Pheladi Sethusa: The Wits Vuvuzela team (#teamvuvu), was challenged in a #NekNomination from Wapad, the student publication of the North West University. We had 24 hours to take on the challenge of making a difference and recording it.
Exam stress comes from a variety of origins - from the lack of DP to the huge amount of pressure from the volume of work you need to remember. Tension headaches and anxiety attacks are just two symptoms of exam stress. Studies from the American Institute of Stress show that symptoms include forgetfulness, not being able to concentrate and being unable to learn new information – all of which are bad news for exam situations. This leads me to wonder why we are put through this torture.
Red October does nothing but deepen the racial divide that is already so problematic in our country. The campaign calls on citizens of the world to unite and speak out against the oppression of and violence against white South Africans. Is the oppression of and violence against any citizen of the world not equally deserving of such recognition, then?
Leigh-Ann Carey: THE ISSUE of disabilities has always been a sore point for the university and, barring a few extraordinary individuals, it has been treated with reluctance and a measure of reservation.
Everybody in management knows how to talk the talk to impress university stakeholders and guests. But the reality is much different.
Jamie Mighti: SOUTH Africa is a strange country, where the level of sports excellence is hilariously inconsistent. On the one hand, Bafana Bafana keep losing games and can only dream of the World Cup, while in contrast the cricket and rugby teams rank amongst the best in the world.
The answer can be found in Sir Alex Ferguson, the greatest coach of all time. The answer to how to create a Wits that ranks in the top 100 universities lies in the Alex Ferguson rule.
Pearl Pillay: OVER THE past few weeks, the hills of Wits have come alive with the sound of democracy.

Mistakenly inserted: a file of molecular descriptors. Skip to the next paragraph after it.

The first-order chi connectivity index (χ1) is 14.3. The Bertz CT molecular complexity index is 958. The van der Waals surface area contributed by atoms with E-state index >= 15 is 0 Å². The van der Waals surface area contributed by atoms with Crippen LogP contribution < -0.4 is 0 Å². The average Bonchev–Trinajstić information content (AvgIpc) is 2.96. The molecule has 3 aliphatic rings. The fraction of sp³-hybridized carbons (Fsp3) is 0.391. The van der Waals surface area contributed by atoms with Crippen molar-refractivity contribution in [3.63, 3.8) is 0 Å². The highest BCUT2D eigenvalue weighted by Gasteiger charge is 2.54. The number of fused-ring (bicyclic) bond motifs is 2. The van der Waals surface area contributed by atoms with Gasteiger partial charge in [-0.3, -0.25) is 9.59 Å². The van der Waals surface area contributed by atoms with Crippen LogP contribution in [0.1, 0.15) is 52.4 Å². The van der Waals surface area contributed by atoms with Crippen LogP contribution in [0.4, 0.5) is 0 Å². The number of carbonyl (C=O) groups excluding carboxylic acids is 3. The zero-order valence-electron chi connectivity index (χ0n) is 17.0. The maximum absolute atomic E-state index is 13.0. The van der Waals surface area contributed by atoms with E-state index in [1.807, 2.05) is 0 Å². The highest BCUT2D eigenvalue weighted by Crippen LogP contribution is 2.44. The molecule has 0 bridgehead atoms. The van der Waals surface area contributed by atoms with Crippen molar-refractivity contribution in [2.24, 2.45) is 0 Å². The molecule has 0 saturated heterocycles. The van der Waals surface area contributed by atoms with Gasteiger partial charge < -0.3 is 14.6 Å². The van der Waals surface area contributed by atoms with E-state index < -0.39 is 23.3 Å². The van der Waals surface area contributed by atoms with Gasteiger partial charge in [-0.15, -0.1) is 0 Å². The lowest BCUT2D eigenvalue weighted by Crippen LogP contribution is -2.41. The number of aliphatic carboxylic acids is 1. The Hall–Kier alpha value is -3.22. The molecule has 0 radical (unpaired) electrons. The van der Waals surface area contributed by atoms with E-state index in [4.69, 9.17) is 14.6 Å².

“Elections” seems to be the buzzword on campus of late. Whether it be clubs and societies, house committees or (my personal favourite) SRC elections, students have come out in their numbers to honour the democratic process and make their voices heard.
Julia Fish: As a true sports fan I get pretty pumped up about practically any sport. During the dry season (no pun intended for those without water this week) between masters, majors and opens, I find myself getting amped about reruns of women’s curling championships. I will watch everything from cricket to rugby, soccer to netball and will toss in some equestrian just for the heck of it.
Parusha Naaido: “I know this is going to sound bad but I can’t believe Mandela is still…” my friend hesitated as she searched for the right words.
I decided to help her out, “What? Alive?” I didn’t blame my friend for her scepticism. Since Mandela’s admission into the Medi-Clinic Heart Hospital in Pretoria on June 8th this year, the world has been on death watch.
Mabine Seabe II: A recent survey commissioned by Youth Lab and conducted by Pondering Panda, revealed that the two main issues which young South Africans grapple with are education and unemployment. This is not surprising, considering that the World Economic Forum ranks the quality of South Africa’s maths and science education second from last; and around 70% of citizens aged between 25 and 34 are unemployed. South Africa’s youth have legitimate reasons for regarding unemployment and education at the top of their list of concerns.
Caro Malherbe: Beautifully articulated and embedded within the South African Bill of Rights lies the right to freedom of expression by individuals and by the press.